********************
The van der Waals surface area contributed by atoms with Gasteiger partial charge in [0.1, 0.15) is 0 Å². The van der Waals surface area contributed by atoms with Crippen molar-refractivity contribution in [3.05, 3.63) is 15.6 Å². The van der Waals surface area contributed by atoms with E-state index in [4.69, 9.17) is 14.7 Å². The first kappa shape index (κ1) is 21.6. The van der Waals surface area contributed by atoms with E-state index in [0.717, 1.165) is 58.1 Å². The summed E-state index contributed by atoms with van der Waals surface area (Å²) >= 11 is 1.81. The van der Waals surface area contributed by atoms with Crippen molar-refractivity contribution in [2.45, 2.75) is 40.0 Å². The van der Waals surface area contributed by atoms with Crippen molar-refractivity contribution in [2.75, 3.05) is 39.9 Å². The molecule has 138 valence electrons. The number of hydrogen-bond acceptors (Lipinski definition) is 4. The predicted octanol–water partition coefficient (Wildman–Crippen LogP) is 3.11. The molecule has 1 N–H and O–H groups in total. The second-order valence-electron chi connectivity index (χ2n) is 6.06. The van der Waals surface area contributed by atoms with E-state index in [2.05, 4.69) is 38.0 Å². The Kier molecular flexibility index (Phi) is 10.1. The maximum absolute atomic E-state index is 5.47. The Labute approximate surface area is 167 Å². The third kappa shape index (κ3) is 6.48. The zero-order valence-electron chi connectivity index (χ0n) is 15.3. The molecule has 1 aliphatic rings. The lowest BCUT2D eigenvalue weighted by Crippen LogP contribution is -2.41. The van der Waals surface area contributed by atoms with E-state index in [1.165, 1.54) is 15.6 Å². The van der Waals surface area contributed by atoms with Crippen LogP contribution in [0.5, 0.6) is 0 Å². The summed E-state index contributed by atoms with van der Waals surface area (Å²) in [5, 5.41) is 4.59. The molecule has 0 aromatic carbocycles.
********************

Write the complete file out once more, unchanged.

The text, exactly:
The van der Waals surface area contributed by atoms with Gasteiger partial charge in [0.1, 0.15) is 0 Å². The van der Waals surface area contributed by atoms with Crippen molar-refractivity contribution in [3.05, 3.63) is 15.6 Å². The van der Waals surface area contributed by atoms with E-state index in [4.69, 9.17) is 14.7 Å². The first kappa shape index (κ1) is 21.6. The van der Waals surface area contributed by atoms with E-state index in [0.717, 1.165) is 58.1 Å². The summed E-state index contributed by atoms with van der Waals surface area (Å²) >= 11 is 1.81. The van der Waals surface area contributed by atoms with Crippen molar-refractivity contribution in [2.45, 2.75) is 40.0 Å². The van der Waals surface area contributed by atoms with Crippen molar-refractivity contribution in [2.75, 3.05) is 39.9 Å². The molecule has 138 valence electrons. The number of hydrogen-bond acceptors (Lipinski definition) is 4. The predicted octanol–water partition coefficient (Wildman–Crippen LogP) is 3.11. The molecule has 1 N–H and O–H groups in total. The second-order valence-electron chi connectivity index (χ2n) is 6.06. The van der Waals surface area contributed by atoms with E-state index in [2.05, 4.69) is 38.0 Å². The Kier molecular flexibility index (Phi) is 10.1. The maximum absolute atomic E-state index is 5.47. The Labute approximate surface area is 167 Å². The third kappa shape index (κ3) is 6.48. The zero-order valence-electron chi connectivity index (χ0n) is 15.3. The molecule has 1 aliphatic rings. The lowest BCUT2D eigenvalue weighted by Crippen LogP contribution is -2.41. The van der Waals surface area contributed by atoms with E-state index in [1.165, 1.54) is 15.6 Å². The van der Waals surface area contributed by atoms with Crippen LogP contribution in [0.5, 0.6) is 0 Å². The summed E-state index contributed by atoms with van der Waals surface area (Å²) in [5, 5.41) is 4.59. The molecule has 0 aromatic carbocycles.